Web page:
I focused back on the trail and soon called out, “can I get past y’all on the right?”
“Yeah of course,” came the answer followed by a realization, “so that’s how you caught us!”
The group, shrouded in darkness, seemed to realize instantly that I had been running, not hiking. I pushed myself past them towards the finally climb as the first bits of pre sunrise light began to illuminate the trail. I stopped to put my headlamp away before I began the climb to the saddle, caught my breath then set out. Soon I was passing group after group. The final climb steepens and turns very rocky which seemed to create a traffic slow down. As soon as I reached the saddle I witnessed another major traffic slow down. Strewn across the saddle were about 50 people, all sitting and staring eastward waiting for the sunrise reds and yellows to turn into an actual sun.
I ran past the large group and continued toward the final summit scramble. I continued to pass people, but not as quickly, as much of the final climb is a slower scramble. This is about the time I started hearing comments about my attire as people realized I wasn’t just hiking. I heard things like, “aren’t you cold?” or “nice shorts…” I continued without stopping to give answers about why I was wearing split shorts and an ultra light running jacket at 11k feet while everyone else had on hiking boots, pants and down jackets.
I got to the summit just as the sun was coming up and checked my watch: 2:09:31 to the summit (splits listed at the end). Without even registering the time pulled out a homemade rice cake (thanks to Skratch Labs) and munched down a few bites. I spent about 5 minutes on the summit eating and watching the sunrise along with about 100 people all on the summit, then packed up and headed down. I continued to hear comments about my lack of clothing as I hopped my way down the steep ridge of Mount Timpanogos.
I picked my way down the summit ridge and saddle carefully passing people I had passed just minutes before on my way up. As I reached the summit basin and was able to run on less technical terrain for a bit I began to process things. I had reached the summit in just over 2 hours, that meant I had a real chance at breaking 4 hours from car-to-car. I began working to accelerate the best I could on the less technical parts of the trail. I tried my hardest to keep myself locked-in and focused on each step.
I checked my splits again after a couple of miles only to realize that I wasn’t on schedule to run Mt. Timpanogos in sub 4 hour car-to-car time, but I was actually on schedule to run it in 3.5 hours. I continued down the mountain hoping to break the 3.5 hour mark, even if just by seconds. I had gas left in the tank, but it didn’t feel like a ton, I was hungry but couldn’t eat. I had tried to suck down some Justin’s Almond Maple Butter without any success, I had given up and continued on. However, as I continued to descend I pushed through it and felt better and I felt faster. Pretty soon I realized I had just over a mile left to the car and just under 10 minutes to get there in time.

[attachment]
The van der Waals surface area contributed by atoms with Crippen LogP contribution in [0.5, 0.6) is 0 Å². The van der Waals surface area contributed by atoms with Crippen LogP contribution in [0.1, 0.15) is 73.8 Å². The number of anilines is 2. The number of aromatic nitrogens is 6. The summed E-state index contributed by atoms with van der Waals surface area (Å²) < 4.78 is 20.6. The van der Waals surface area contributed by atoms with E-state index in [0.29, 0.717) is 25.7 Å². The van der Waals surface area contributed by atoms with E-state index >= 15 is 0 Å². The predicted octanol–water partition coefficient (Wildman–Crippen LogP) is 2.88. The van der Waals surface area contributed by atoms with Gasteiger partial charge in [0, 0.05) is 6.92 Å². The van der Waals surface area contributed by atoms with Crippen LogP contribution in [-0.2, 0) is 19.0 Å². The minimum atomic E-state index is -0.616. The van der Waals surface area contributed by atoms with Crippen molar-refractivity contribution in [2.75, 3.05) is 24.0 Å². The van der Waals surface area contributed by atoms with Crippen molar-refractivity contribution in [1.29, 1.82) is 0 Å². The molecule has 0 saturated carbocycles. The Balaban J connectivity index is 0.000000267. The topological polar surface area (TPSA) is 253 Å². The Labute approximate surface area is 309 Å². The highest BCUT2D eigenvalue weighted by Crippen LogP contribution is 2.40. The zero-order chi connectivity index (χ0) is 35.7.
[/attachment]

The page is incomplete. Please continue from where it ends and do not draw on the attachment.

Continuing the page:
I accelerated pushing hard on the now easy dirt trail. I yelled ahead at hikers, “coming down, can I get past?!” They would step aside and I would barrel past them checking my watch. I knew I was close, I could feel it and I knew I was going to do it. I could feel the drained excitement of breaking my own expectations as the parking lot came into view. I jogged the last 25 feet and stopped my watch: 3:28:37; I had done it and I was stoked! I took off my hydration pack and shoes and ran a couple of barefoot cool down laps around the parking lot as I began contemplating a back to back Mt. Timpanogos summit run; back to back summits, almost 30 miles and about 8,500 feet of elevation gain. “Yeah” I resigned within myself, “I would be back to do a double…”
Splits: (Follow on STRAVA)
Mile Time Elevation Gain
1 14:51 517ft
2 17:14 523ft
3 14:45 403ft
4 16:51 606ft
5 18:37 691ft
6 15:25 526ft
7 21:35 747ft
7.4 SUMM IT 2:09:31
8 22:07 -225ft
9 10:56 -688ft
10 9:24 -484ft
11 10:24 -678ft
12 9:53 -617ft
13 10:57 -455ft
14 10:42 -581ft
.06 7:46 (pace) -283ft
14.6 RT 3:28:37